Effect of smoking reduction and cessation on the plasma levels of the oxidative stress biomarker glutathione - Post-hoc analysis of data from a smoking cessation trial

Ute Mons, Joshua E. Muscat, Jennifer Modesto, John P. Richie, Hermann Brenner

Research output: Contribution to journalArticlepeer-review

17 Scopus citations

Abstract

Cigarette smoke contains high concentrations of free radical components that induce oxidative stress. Smoking-induced oxidative stress is thought to contribute to chronic obstructive pulmonary disease, cardiovascular disease and lung cancer through degenerative processes in the lung and other tissues. It is uncertain however whether smoking cessation lowers the burden of oxidative stress. We used data from a randomized controlled cessation trial of 434 current smokers for a post-hoc examination of the effects of smoking cessation on blood plasma levels of total glutathione (tGSH), the most abundant endogenous antioxidant in cells, and total cysteine (tCys), an amino acid and constituent of glutathione. Smoking status was validated based on serum cotinine levels. Multivariate linear mixed models were fitted to examine the association of smoking cessation and change in cigarette consumption with tGSH and tCys. After 12 months follow-up, quitters (n=55) had significantly increased levels of tGSH compared to subjects who continued to smoke (P<0.01). No significant change in tGSH was found for subjects who continued to smoke but reduced their intensity of smoking. No significant effect of smoking cessation or reduction was observed on levels of tCys. These results suggest that smoking cessation but not smoking reduction reduces levels of oxidative stress.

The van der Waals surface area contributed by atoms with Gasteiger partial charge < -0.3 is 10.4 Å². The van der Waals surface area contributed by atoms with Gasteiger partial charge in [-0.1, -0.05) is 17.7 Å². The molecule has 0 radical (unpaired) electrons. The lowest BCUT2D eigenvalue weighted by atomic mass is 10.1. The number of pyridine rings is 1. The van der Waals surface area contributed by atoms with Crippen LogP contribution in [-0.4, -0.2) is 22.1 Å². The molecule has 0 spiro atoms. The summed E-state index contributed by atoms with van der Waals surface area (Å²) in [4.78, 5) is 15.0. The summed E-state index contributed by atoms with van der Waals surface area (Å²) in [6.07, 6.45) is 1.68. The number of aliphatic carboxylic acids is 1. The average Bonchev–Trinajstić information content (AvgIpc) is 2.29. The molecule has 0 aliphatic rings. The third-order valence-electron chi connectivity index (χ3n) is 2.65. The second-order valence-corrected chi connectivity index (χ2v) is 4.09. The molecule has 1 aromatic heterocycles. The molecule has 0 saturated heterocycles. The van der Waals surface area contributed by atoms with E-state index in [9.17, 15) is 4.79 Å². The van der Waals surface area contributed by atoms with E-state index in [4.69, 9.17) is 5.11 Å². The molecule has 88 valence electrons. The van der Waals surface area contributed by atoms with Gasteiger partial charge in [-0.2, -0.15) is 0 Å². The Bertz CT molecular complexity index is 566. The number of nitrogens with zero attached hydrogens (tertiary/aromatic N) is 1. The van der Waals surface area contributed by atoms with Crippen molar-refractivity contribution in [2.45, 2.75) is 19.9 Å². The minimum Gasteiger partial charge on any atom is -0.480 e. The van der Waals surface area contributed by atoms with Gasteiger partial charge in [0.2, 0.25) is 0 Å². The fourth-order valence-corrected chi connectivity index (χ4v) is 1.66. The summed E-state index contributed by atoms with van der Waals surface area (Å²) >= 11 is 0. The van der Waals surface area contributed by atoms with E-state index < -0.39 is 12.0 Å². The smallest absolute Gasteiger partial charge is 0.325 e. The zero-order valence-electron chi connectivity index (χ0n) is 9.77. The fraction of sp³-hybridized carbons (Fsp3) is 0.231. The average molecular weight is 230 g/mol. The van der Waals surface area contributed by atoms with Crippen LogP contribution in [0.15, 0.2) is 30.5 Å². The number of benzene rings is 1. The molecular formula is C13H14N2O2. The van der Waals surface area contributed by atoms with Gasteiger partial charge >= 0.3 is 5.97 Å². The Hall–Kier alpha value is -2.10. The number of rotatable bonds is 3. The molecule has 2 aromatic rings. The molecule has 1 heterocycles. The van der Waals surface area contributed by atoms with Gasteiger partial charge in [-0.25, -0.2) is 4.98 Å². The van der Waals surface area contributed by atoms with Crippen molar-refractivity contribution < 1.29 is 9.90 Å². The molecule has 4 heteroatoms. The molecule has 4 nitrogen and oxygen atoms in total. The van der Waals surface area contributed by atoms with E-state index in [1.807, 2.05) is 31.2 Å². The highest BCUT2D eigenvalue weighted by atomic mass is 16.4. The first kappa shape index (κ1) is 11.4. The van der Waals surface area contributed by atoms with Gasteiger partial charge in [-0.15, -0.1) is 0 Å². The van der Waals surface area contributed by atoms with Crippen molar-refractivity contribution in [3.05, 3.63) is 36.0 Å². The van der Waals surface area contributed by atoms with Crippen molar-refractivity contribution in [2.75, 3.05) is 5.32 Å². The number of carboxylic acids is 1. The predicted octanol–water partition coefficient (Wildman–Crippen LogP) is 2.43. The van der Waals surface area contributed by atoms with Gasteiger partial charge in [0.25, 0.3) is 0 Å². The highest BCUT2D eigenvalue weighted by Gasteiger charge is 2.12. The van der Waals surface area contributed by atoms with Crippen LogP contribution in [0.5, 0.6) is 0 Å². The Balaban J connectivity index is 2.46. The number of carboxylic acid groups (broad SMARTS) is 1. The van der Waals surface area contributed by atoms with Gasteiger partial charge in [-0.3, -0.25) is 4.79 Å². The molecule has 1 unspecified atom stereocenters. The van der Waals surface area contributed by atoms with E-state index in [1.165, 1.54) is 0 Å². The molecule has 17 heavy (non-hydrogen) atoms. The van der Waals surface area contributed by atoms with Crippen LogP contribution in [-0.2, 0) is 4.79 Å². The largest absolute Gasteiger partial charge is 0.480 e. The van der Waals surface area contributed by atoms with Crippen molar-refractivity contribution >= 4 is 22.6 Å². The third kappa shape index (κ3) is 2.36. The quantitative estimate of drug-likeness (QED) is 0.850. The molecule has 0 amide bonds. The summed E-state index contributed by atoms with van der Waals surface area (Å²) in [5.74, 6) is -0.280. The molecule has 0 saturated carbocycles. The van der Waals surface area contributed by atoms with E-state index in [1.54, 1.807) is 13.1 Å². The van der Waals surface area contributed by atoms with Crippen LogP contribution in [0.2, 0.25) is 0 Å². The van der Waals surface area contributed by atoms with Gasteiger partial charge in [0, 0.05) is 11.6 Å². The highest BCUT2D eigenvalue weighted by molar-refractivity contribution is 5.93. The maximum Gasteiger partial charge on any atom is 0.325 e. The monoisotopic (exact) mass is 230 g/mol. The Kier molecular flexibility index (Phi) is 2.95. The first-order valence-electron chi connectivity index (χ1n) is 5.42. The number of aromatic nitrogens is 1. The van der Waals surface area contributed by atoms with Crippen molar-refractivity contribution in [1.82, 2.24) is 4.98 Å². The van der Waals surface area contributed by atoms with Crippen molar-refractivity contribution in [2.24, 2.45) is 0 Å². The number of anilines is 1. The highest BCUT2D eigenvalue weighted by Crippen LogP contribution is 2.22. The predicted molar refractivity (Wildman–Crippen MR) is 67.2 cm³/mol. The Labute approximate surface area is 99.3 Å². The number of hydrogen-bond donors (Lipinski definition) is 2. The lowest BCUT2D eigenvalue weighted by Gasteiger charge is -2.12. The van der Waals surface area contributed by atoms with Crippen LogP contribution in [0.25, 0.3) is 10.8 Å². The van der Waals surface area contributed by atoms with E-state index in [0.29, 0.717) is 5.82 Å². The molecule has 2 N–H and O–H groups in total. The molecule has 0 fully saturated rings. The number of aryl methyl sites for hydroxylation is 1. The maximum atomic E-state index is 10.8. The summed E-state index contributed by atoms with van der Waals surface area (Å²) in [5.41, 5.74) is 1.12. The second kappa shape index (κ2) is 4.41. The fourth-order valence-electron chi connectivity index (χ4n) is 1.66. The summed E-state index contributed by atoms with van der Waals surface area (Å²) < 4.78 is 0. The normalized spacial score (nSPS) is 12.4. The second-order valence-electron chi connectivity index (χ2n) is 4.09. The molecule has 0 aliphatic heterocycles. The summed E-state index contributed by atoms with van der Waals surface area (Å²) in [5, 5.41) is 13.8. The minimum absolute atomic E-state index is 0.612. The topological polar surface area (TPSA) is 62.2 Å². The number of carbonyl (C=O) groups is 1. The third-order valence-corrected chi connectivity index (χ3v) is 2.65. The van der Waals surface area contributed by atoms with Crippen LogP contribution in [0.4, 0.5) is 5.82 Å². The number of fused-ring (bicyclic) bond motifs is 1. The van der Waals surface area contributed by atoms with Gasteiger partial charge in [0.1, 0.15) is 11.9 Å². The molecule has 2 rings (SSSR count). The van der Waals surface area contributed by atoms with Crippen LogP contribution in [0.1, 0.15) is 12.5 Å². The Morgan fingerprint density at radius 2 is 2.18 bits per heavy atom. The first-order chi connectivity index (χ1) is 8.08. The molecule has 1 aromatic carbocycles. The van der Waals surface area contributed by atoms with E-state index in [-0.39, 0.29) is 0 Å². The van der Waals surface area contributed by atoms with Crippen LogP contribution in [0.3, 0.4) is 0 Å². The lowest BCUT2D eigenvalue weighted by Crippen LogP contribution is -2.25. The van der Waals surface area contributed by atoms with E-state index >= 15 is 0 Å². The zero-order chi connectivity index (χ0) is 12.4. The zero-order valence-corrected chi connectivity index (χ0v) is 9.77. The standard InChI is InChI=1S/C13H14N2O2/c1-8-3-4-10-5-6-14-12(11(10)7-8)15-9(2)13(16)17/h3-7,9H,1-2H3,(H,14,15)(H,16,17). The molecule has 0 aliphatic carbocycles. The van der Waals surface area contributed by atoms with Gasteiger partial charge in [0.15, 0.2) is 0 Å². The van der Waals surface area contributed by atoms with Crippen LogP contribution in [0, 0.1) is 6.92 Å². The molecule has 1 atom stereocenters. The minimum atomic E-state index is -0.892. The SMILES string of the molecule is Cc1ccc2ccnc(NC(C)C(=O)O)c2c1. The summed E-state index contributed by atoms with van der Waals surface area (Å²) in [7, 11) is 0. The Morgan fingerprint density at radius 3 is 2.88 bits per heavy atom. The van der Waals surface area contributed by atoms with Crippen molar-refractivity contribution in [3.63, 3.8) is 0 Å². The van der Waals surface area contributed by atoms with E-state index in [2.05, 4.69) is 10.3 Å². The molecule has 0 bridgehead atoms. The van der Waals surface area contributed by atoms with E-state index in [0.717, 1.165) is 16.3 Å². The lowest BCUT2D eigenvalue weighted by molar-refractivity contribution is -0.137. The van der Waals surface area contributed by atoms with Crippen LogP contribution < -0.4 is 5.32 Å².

Original languageEnglish (US)
Pages (from-to)172-177
Number of pages6
JournalFree Radical Biology and Medicine
Volume91
DOIs
StatePublished - Feb 2016

All Science Journal Classification (ASJC) codes

  • Biochemistry
  • Physiology (medical)

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